Sadly, today our government is spending a fortune on programs for people with disabilities that are failing. In too many cases, American taxpayers are funding putting people in big institutions and in sheltered workshops, despite the fact that community living and competitive integrated employment is better and less expensive. We are using prisons as a substitute for a successful mental health system. People with disabilities are being discouraged from getting jobs because of a failed system of entitlements that punishes people who want to work.

Progress will take getting different government agencies to break out of their silos and play nicely together in the sandbox. They will need to innovate and take risks. Those are not things that government is very good at. So our scorecard required candidates and their teams to take a lot of time to think about big challenges and how they might address them. The silver bullet isn’t one magic bill them to pass. It’s to start a national conversation that starts with the fact that people with disabilities are deserve to have the same rights and opportunities to succeed as anyone else.

The thoughtfulness that Hillary Clinton, Bernie Sanders and Jeb Bush are putting into these issues is very significant. Still, they have more to learn, and there are more questions others can ask. But many of the candidates have not yet really engaged with the process at all. We are still waiting to get candidate questionnaires back, for example, from Marco Rubio, Ted Cruz, John Kasisch and Donald Trump. This is very, very important to achieve.

Bottom line, only one of the candidates running will be the next president of the United States. But even those who lose will still play very important roles in America. Some will continue to serve as governors or senators. Others may be Fox News commentators and authors who contribute to the national conversation on our issues. We want them all to care about our issues and to be educated about them.

NN: How does national policy on disability relate to what is happening on a state level?

JLM: Fully 70 percent of adults with disabilities aren’t working, despite the fact that studies show that most want to work. This is a national disgrace. It hurts employers who are missing out on great talent, taxpayers who are paying for a broken system, and people with disabilities who want to work.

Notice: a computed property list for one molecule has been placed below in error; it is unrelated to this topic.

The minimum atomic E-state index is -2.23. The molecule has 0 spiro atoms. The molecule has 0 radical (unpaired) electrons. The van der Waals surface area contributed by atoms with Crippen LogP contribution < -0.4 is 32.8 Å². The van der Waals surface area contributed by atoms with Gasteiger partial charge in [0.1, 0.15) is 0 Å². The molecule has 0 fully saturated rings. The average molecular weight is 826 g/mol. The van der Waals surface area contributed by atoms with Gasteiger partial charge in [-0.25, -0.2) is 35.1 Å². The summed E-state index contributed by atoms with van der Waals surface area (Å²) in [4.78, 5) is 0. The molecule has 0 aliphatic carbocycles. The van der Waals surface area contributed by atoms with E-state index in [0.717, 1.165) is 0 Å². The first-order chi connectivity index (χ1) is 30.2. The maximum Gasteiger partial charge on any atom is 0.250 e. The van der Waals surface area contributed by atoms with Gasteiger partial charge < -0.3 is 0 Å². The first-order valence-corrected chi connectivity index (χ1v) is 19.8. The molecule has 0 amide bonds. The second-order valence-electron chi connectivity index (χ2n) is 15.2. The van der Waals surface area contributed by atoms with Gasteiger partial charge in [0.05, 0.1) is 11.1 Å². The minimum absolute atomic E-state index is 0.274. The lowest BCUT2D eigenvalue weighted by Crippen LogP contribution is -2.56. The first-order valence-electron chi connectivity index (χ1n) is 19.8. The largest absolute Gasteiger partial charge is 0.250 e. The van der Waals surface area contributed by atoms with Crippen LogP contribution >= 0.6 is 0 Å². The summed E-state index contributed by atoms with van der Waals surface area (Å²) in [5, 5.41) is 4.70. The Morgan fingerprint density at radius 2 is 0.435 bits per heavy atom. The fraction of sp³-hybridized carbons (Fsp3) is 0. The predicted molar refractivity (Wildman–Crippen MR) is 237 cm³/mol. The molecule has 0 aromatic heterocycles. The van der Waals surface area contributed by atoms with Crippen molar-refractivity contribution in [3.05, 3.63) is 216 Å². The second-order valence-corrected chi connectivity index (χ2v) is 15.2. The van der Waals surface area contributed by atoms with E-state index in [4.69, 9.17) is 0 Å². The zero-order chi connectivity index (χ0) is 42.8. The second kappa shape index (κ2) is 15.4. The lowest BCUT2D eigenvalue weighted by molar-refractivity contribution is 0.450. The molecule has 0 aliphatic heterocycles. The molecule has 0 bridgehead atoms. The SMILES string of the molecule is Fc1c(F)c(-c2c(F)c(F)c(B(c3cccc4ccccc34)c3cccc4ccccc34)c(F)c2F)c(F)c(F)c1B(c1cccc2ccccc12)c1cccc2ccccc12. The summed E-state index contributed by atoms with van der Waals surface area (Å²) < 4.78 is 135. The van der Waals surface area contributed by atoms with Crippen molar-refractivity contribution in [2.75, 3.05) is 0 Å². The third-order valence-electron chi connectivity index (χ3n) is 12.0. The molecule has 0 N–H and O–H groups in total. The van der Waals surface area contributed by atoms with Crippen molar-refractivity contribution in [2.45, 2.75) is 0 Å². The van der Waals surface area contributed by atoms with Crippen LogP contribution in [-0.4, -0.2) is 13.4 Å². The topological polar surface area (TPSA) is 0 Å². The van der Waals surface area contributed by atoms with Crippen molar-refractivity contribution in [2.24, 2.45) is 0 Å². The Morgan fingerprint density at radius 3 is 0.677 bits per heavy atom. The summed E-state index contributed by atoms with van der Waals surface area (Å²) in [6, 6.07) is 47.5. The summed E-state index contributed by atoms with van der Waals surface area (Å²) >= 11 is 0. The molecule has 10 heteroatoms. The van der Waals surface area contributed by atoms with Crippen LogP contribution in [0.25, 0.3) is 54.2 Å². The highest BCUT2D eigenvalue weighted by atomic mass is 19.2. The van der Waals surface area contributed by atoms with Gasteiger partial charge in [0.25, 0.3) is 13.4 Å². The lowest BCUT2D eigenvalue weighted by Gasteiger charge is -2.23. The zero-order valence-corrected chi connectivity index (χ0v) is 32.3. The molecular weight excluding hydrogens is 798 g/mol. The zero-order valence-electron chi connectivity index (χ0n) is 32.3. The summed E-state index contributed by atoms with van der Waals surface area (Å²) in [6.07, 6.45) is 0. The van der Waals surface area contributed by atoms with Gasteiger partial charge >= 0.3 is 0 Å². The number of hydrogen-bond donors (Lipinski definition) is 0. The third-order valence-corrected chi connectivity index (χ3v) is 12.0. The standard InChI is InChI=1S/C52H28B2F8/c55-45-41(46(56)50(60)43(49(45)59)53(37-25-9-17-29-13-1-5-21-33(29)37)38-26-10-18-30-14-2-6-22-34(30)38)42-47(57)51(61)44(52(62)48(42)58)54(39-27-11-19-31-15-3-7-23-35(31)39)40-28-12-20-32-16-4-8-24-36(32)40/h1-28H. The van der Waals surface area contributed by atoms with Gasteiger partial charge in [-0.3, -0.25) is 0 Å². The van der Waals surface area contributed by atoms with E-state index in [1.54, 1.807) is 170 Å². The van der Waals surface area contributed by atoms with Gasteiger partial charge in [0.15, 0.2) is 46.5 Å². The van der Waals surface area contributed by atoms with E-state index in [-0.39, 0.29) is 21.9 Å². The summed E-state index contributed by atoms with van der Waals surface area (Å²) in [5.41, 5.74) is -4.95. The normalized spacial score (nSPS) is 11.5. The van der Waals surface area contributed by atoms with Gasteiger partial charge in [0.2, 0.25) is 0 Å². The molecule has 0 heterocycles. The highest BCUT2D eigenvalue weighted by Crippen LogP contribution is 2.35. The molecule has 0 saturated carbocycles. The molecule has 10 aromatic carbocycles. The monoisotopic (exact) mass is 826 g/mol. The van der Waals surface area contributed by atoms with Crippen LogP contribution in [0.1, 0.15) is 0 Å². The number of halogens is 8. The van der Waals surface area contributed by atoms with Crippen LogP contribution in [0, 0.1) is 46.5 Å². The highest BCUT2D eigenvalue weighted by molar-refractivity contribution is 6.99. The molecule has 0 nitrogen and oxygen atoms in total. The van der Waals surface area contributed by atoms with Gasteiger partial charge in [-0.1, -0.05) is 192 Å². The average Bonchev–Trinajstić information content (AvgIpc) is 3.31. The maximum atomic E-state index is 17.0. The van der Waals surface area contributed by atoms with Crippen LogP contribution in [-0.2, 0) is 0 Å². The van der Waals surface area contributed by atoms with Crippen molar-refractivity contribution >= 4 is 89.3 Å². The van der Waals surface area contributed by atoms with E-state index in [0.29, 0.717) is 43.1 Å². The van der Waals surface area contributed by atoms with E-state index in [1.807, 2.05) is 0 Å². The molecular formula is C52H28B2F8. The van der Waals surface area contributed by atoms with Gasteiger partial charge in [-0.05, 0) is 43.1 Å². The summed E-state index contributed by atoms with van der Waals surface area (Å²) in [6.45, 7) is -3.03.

Approximately 1 in 2 American adults with disabilities live in poverty, based on market income (Total income before tax minus income from government sources) while nearly 1 in 3 live in poverty based on disposable income (i.e. when counting income cash benefits like SSDI and SSI).

There is a new law, the Workforce Innovation and Opportunity Act (WIOA). It was completely bipartisan and signed into law by President Obama. It has the potential to be fantastic. But where the rubber meets the road is at the state level. Governors and workforce boards and agencies get to create their own state plans for investing the $17 billion a year that follows WIOA. If they use the same failed practices of the past, no progress will be made. Jewish vocational programs, anti-poverty programs and social justice programs need to pay big attention to WIOA.

Right now every state is going through a process where they legally have to post a copy of their draft WIOA plan on the internet. By law they must invite and accept comments from the public. We have already read the plans for 12 of the states and submitted comments for each of them. Fully 38 more to go. All of these plans are an improvement from what they were doing before. But none of them yet is at a level that it will achieve the hopes and dreams of the new law. Anyone reading this who wants to check in on what is going on in their state and how they can make a difference should email me at

NN: Disability issues got attention on the political front when Donald Trump made fun of a New York Times Reporter's disability. Why aren't these issues in more of the conversations — in the debates and beyond?

JLM: When we as a community do more to show up at campaign forums and ask questions, the candidates and reporters will be there for us. But we have to do our part. So far I see far too few people with disabilities at campaign events. While our group is not partisan and will not endorse candidates, I hope that others in our community will get behind the candidates who really care and will do good things if elected.

Part of the process is getting the candidates to make their events and materials fully accessible. Until recently this was not on campaign “to do lists." Nor were captions on videos, ASL at events and more. We are working to change all that. Candidates are much better at that. We are covering the candidates very closely and I invite your readers to see our coverage at